``Over the past year, the board and community have had our share of conflicts,'' Peetz told trustees. ``I urge everyone to work together ... for the future of Penn State.''

Quick Links

LeBron James had his worst ever game against the Wizards in Lakers' loss

lebronindc.png
USA TODAY SPORTS

LeBron James had his worst ever game against the Wizards in Lakers' loss

No Wizards fan needs to be reminded of the torment their favorite team has suffered at the hands of LeBron James for the last decade-and-a-half. He has eliminated them from the playoffs three times, scored 57 in their building and hit a variety of game-winning shots.

So, it should be considered no small feat what the Wizards did on Sunday night in their 128-110 victory over the Los Angeles Lakers. They held James, arguably the league's best player, to only 13 points. That's his lowest scoring total ever against the Wizards franchise.

James has played the Wizards 65 times over the years, between the regular season and the playoffs. His previous career low vs. the Wizards was 14, back on Feb. 7 of 2004, when he was a rookie.

While in the Eastern Conference for his first 15 NBA seasons, James played the Wizards four times a year and often had the upper-hand. In his career, even with Sunday's loss, he is 30-19 against them with a 26.9 points per game average.

Usually, James powers his way to the rim against the Wizards and scores at will. Not on Sunday night.

"I have no clue," head coach Scott Brooks said when asked for the secret to shutting him down.

"It seems like every night it's 40 points here. He makes shots. Last year, here I think he averaged [39.9 points, 11.0 assists and 10.0 rebounds]. He's a pretty good player."

James shot just 5-for-16 from the field on Sunday, good for 31.3 percent. He was 0-for-2 from three and had four turnovers with only three assists. He was a -21 in the box score.

Some of James' struggles could be attributed to fatigue, as the Lakers played the night before in Charlotte. And James did have an off-night with some missed shots he would otherwise make.

But the Wizards had a plan and it worked. They deployed Jeff Green to guard him in isolation. Green is not only the Wizards' best match from a physical standpoint, he knows James well having played with him last season with the Cavaliers.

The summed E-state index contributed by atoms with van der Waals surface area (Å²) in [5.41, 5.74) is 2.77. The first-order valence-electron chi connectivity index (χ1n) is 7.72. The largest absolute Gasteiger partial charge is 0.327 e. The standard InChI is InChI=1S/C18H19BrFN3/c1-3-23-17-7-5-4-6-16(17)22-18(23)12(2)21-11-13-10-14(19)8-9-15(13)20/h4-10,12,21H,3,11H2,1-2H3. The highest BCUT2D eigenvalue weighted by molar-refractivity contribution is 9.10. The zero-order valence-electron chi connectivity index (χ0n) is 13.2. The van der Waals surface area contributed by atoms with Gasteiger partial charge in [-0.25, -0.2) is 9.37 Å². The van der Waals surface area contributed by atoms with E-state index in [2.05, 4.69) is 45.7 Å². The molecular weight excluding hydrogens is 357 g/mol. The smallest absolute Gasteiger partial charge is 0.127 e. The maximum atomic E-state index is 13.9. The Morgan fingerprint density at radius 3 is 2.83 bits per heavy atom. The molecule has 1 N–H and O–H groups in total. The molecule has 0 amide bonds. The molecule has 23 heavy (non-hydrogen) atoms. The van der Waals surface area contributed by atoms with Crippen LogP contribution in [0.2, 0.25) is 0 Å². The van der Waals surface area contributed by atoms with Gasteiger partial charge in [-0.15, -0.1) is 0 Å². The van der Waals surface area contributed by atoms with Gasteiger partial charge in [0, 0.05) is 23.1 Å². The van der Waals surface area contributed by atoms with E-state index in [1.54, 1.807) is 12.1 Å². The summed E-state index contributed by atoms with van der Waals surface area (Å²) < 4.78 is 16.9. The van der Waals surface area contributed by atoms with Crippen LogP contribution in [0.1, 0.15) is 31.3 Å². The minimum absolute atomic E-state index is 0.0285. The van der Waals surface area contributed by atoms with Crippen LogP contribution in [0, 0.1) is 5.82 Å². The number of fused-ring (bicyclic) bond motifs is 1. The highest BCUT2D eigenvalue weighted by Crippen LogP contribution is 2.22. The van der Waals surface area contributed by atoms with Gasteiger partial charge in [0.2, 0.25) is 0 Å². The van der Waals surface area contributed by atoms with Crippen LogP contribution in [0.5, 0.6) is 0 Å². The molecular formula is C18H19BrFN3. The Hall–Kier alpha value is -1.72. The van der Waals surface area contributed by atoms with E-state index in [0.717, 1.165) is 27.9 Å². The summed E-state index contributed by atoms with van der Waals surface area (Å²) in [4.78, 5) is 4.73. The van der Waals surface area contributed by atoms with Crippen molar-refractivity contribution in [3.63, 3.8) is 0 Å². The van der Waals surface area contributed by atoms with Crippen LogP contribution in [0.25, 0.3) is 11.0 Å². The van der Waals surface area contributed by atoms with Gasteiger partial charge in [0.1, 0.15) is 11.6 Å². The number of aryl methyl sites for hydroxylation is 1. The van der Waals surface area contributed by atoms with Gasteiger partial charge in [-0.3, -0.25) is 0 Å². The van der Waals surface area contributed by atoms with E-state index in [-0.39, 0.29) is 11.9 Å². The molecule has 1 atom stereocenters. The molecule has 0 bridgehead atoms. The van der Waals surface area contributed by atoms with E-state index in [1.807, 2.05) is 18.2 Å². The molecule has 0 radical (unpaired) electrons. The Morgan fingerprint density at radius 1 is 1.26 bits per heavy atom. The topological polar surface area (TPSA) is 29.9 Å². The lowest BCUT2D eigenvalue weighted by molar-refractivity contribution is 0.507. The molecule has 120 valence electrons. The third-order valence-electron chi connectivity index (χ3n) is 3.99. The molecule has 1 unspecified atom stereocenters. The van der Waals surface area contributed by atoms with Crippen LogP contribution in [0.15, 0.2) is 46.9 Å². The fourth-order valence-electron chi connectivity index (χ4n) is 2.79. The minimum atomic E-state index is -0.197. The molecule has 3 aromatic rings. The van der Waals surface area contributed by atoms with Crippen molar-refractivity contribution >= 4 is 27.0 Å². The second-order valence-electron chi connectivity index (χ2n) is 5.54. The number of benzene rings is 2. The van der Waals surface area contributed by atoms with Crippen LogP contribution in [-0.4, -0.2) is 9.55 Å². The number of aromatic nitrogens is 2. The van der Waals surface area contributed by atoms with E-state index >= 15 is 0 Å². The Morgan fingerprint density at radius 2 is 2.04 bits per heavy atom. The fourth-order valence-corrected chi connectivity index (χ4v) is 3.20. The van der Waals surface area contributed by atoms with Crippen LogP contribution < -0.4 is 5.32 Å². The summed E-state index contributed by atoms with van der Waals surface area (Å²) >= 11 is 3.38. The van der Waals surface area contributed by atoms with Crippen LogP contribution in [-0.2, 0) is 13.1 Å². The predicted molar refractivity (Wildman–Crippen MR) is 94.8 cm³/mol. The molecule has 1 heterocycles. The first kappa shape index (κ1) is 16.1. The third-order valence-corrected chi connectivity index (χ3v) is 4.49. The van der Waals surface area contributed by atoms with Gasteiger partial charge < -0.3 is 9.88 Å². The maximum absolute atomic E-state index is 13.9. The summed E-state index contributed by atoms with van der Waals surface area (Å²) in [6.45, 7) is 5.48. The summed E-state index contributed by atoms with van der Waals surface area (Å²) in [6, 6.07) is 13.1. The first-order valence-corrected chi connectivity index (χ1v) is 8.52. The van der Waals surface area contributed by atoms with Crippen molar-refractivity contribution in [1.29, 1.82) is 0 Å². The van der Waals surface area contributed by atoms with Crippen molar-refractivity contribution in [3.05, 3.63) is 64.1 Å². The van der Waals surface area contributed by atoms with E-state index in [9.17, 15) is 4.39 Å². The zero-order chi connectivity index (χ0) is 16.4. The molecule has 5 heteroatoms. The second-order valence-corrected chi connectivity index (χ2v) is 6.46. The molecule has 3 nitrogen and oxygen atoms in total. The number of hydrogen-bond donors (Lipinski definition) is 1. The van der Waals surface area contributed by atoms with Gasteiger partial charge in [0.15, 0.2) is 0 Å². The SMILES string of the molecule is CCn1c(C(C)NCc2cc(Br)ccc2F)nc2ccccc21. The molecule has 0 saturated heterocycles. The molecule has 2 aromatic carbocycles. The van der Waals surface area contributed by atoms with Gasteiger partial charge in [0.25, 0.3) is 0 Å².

Green did an excellent job matching James' physical style without fouling. He had only one foul on the night despite playing bump-and-run coverage on many of James' drives to the basket.

Green and the Wizards also took away his three-point looks by closing early and making him pass to teammates. James' two three-point attempts were a season-low.

"Give a lot of credit to Jeff. Jeff did a great job," guard John Wall said. "It was one game. We know he is how he is. Just gotta tip your hat for us, making him make tough shots and make plays tonight."

The Wizards wanted others to beat them from long range and James' teammates didn't come through. While James didn't get off many threes, other Lakers did. They just didn't hit them.

Josh Hart went 0-for-5 from long range. Lonzo Ball went 2-for-7 and Kyle Kuzma went 0-for-4. 

“I think we did a good job of making it difficult on [James], showing him a lot of bodies, active hands," guard Bradley Beal said.

With James in check, the Wizards took advantage. They forced 22 total turnovers and that allowed Wall to feast in transition. He scored a season-high 40 points and dished 14 assists.

For one night, the Wizards had James' number. After 16 years of domination, it was about time.

MORE WIZARDS NEWS:

Quick Links

Sam Dekker stands out for Wizards without cutting corners

dekker.png
USA TODAY SPORTS

Sam Dekker stands out for Wizards without cutting corners

CAPITAL ONE ARENA -- Scott Brooks doesn’t know much about Sam Dekker. Four games since the Wizards acquired the energy forward as part of a successful three-team deal, it’s clear the head coach is enjoying the homework.